A rental agent at a Hertz counter in Manhattan (Getty Images)
Among American corporations, the rental car company Hertz has it all.
Atrocious customer service? Check.
Grasping executives? Check.
Billions diverted to shareholders while thousands of employees get laid off? Check.
Misleadingly optimistic public statements? Check.
Accounting scandal? Check.
That’s quite a record for a company that was once held up as the quintessential customer-oriented service brand. It has earned Hertz what corporate bigwigs no doubt consider a badge of honor: a rocket from Sen. Elizabeth Warren (D-Mass.).
[Hertz] is happy to reward executives, company insiders, and big shareholders while stiffing consumers with record high rental car costs.
Sen. Elizabeth Warren, D-Mass.
In a blistering letter dated Dec. 6, Warren asked the company to explain its recent decision to spend up to $2 billion buying back its own stock, given that it only emerged from bankruptcy in June. Presumably Hertz needs all the capital it can muster to rebuild its business and reputation from the depths of the pandemic, which brought it close to death.
Instead, Warren observed, much of that $2-billion gift will flow to the private equity firm Apollo Global Management, a member of the investment clique that bought the company out of bankruptcy.
Most of the money will be used to repurchase preferred stock that Apollo and other private investors acquired in return for financing Hertz’s exit from bankruptcy, but they’ll receive a handsome profit — about a 70% annualized rate of return on what was effectively a five-month investment.
The preferred shares will be repurchased at a 25% premium — the holders will receive about $1,250 each for shares that were issued at $1,000.
This decision and others, Warren remarked, “reveals that the company is happy to reward executives, company insiders, and big shareholders while stiffing consumers with record high rental car costs and ignoring the recent history that nearly wiped out the company.”
No one should be surprised at Warren’s questions about the share buyback. These transactions have long been a target of business economists and corporate critics in Congress, who assert that they divert corporate resources that should go instead to investing in the business and its workforce.
Indeed, President Biden’s Build Back Better framework has included a 1% surcharge on buybacks, though it’s unclear whether the tax will be enacted.
Buybacks “make no contribution to the productive capabilities of the firm,” economist William Lazonick of the University of Massachusetts and colleagues observed last year in the Harvard Business Review. He and his coauthors were especially critical of debt-financed buybacks such as Hertz’s. Those cases, they wrote, are “bad management, given that no revenue-generating investments are made that can allow the company to pay off the debt.”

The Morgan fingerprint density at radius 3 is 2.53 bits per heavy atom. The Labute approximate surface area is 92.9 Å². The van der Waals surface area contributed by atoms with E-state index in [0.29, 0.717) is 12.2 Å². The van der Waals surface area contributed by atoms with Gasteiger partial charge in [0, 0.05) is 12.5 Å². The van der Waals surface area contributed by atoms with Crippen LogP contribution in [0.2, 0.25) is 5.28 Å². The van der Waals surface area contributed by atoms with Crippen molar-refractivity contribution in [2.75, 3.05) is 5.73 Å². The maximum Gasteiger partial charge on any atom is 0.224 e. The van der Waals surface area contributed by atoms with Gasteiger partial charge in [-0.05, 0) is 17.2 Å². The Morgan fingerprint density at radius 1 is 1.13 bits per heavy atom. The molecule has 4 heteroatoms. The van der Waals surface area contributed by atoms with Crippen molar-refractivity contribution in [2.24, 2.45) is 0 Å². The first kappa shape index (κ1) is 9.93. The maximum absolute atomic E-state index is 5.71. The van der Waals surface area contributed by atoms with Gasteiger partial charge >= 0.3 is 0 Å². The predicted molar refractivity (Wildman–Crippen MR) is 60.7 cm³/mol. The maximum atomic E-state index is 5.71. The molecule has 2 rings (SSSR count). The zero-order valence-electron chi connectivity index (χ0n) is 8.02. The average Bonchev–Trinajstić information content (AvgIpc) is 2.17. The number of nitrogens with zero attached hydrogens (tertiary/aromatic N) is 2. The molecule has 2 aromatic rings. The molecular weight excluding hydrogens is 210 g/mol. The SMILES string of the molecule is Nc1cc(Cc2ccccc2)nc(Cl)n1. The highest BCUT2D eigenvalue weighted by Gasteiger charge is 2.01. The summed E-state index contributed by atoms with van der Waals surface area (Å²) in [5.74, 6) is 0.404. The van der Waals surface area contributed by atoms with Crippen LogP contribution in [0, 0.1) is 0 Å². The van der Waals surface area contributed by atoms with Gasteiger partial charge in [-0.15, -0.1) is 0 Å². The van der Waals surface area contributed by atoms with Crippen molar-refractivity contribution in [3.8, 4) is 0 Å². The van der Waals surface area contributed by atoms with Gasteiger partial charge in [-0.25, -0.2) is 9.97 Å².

Hertz said in announcing the deal that the “repurchase program allows for ongoing and profitable investment in the business.” A spokesperson told me the company will respond to Warren’s questions by the deadline she set, Dec. 17.
Warren also referred in her letter to how Hertz executives made out great on either side of the bankruptcy. Three days before its bankruptcy filing, the company said it agreed to pay retention bonuses totaling $16.2 million to executives.
Among the handouts were $700,000 to Chief Executive Paul Stone, who had been appointed to the post a few weeks earlier; $600,000 to Chief Financial Officer Jamere Jackson; and $189,633 to Chief Marketing Officer Jodi Allen.
The timing was exquisite — by reaching the agreements before filing its bankruptcy petition, the company didn’t need a bankruptcy judge’s permission.
In August, after exiting bankruptcy, Hertz paid out another tranche of retention bonuses. Stone got $1.4 million and three other top executives received a total of $1.765 million. Less than two months later, Stone stepped down as CEO, though he stayed on as chief operating officer. His successor, Mark Fields, is to receive an annual salary of $3.25 million plus a grant of 500,000 shares of stock.
So that takes care of inside shareholders and executives. What about consumers? They haven’t made out so well. Median rental charges at Hertz were running 147% above pre-pandemic rates in August, by the reckoning of Hamzah Mazari, an analyst at Jefferies.
Rates have risen throughout the rental-car industry, Mazari noted, partially because of surging demand and the difficulty of adding cars to company fleets. But Hertz’s increases surpassed those of competitors Avis (50%) or Enterprise (57%).
Some of the horrors that Hertz has visited upon its customers through filthy cars and unwarranted fees have been chronicled by my colleague David Lazarus.
The trophy for Hertz-borne mistreatment, as well as one for outstanding consumer pushback, probably belongs to Kate Klonick, a New York law professor who suffered the tortures of the damned when trying to collect a reserved car from Hertz in Brooklyn on the Sunday before Thanksgiving.
As Klonick wrote in the short version of her painfully detailed Twitter thread: